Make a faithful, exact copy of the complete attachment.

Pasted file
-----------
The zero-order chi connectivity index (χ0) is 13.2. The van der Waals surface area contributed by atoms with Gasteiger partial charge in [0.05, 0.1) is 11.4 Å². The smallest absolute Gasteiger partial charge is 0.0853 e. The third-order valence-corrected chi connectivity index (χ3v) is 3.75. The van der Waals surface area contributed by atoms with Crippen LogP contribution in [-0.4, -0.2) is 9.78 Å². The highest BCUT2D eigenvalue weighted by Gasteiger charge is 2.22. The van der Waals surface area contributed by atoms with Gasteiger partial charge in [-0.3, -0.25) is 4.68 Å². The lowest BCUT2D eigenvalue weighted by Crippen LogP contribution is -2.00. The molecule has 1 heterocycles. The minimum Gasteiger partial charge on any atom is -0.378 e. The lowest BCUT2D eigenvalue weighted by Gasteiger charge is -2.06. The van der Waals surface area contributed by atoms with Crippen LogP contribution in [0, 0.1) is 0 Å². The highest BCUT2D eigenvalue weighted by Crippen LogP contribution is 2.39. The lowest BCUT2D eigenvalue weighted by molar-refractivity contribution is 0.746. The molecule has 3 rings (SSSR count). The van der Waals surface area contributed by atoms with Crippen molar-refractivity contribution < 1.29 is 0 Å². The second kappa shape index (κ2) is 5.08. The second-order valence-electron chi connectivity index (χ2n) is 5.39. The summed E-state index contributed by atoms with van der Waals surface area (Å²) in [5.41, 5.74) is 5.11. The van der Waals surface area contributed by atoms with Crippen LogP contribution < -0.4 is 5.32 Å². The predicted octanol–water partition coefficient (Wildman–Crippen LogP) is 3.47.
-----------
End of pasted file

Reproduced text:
The zero-order chi connectivity index (χ0) is 13.2. The van der Waals surface area contributed by atoms with Gasteiger partial charge in [0.05, 0.1) is 11.4 Å². The smallest absolute Gasteiger partial charge is 0.0853 e. The third-order valence-corrected chi connectivity index (χ3v) is 3.75. The van der Waals surface area contributed by atoms with Crippen LogP contribution in [-0.4, -0.2) is 9.78 Å². The highest BCUT2D eigenvalue weighted by Gasteiger charge is 2.22. The van der Waals surface area contributed by atoms with Gasteiger partial charge in [-0.3, -0.25) is 4.68 Å². The lowest BCUT2D eigenvalue weighted by Crippen LogP contribution is -2.00. The molecule has 1 heterocycles. The minimum Gasteiger partial charge on any atom is -0.378 e. The lowest BCUT2D eigenvalue weighted by Gasteiger charge is -2.06. The van der Waals surface area contributed by atoms with Crippen LogP contribution in [0, 0.1) is 0 Å². The highest BCUT2D eigenvalue weighted by Crippen LogP contribution is 2.39. The lowest BCUT2D eigenvalue weighted by molar-refractivity contribution is 0.746. The molecule has 3 rings (SSSR count). The van der Waals surface area contributed by atoms with Crippen molar-refractivity contribution < 1.29 is 0 Å². The second kappa shape index (κ2) is 5.08. The second-order valence-electron chi connectivity index (χ2n) is 5.39. The summed E-state index contributed by atoms with van der Waals surface area (Å²) in [5.41, 5.74) is 5.11. The van der Waals surface area contributed by atoms with Crippen LogP contribution < -0.4 is 5.32 Å². The predicted octanol–water partition coefficient (Wildman–Crippen LogP) is 3.47.